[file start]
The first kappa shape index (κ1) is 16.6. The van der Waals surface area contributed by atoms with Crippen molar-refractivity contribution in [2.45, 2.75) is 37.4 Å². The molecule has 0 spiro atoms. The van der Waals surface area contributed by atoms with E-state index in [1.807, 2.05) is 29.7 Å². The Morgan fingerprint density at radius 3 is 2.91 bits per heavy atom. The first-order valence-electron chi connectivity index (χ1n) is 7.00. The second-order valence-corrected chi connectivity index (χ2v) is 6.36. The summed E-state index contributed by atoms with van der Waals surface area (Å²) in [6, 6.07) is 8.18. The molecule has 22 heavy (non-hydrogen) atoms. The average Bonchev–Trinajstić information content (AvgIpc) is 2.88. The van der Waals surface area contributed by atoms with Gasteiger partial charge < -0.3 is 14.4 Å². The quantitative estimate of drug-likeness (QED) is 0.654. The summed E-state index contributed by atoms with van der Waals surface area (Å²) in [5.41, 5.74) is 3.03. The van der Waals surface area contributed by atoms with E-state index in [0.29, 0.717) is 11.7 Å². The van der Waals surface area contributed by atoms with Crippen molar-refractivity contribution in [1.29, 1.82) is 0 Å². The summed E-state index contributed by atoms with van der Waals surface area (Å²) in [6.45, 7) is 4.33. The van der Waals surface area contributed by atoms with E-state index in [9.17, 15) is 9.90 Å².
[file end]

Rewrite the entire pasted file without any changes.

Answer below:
The first kappa shape index (κ1) is 16.6. The van der Waals surface area contributed by atoms with Crippen molar-refractivity contribution in [2.45, 2.75) is 37.4 Å². The molecule has 0 spiro atoms. The van der Waals surface area contributed by atoms with E-state index in [1.807, 2.05) is 29.7 Å². The Morgan fingerprint density at radius 3 is 2.91 bits per heavy atom. The first-order valence-electron chi connectivity index (χ1n) is 7.00. The second-order valence-corrected chi connectivity index (χ2v) is 6.36. The summed E-state index contributed by atoms with van der Waals surface area (Å²) in [6, 6.07) is 8.18. The molecule has 22 heavy (non-hydrogen) atoms. The average Bonchev–Trinajstić information content (AvgIpc) is 2.88. The van der Waals surface area contributed by atoms with Gasteiger partial charge < -0.3 is 14.4 Å². The quantitative estimate of drug-likeness (QED) is 0.654. The summed E-state index contributed by atoms with van der Waals surface area (Å²) in [5.41, 5.74) is 3.03. The van der Waals surface area contributed by atoms with E-state index in [0.29, 0.717) is 11.7 Å². The van der Waals surface area contributed by atoms with Crippen molar-refractivity contribution in [1.29, 1.82) is 0 Å². The summed E-state index contributed by atoms with van der Waals surface area (Å²) in [6.45, 7) is 4.33. The van der Waals surface area contributed by atoms with E-state index in [9.17, 15) is 9.90 Å².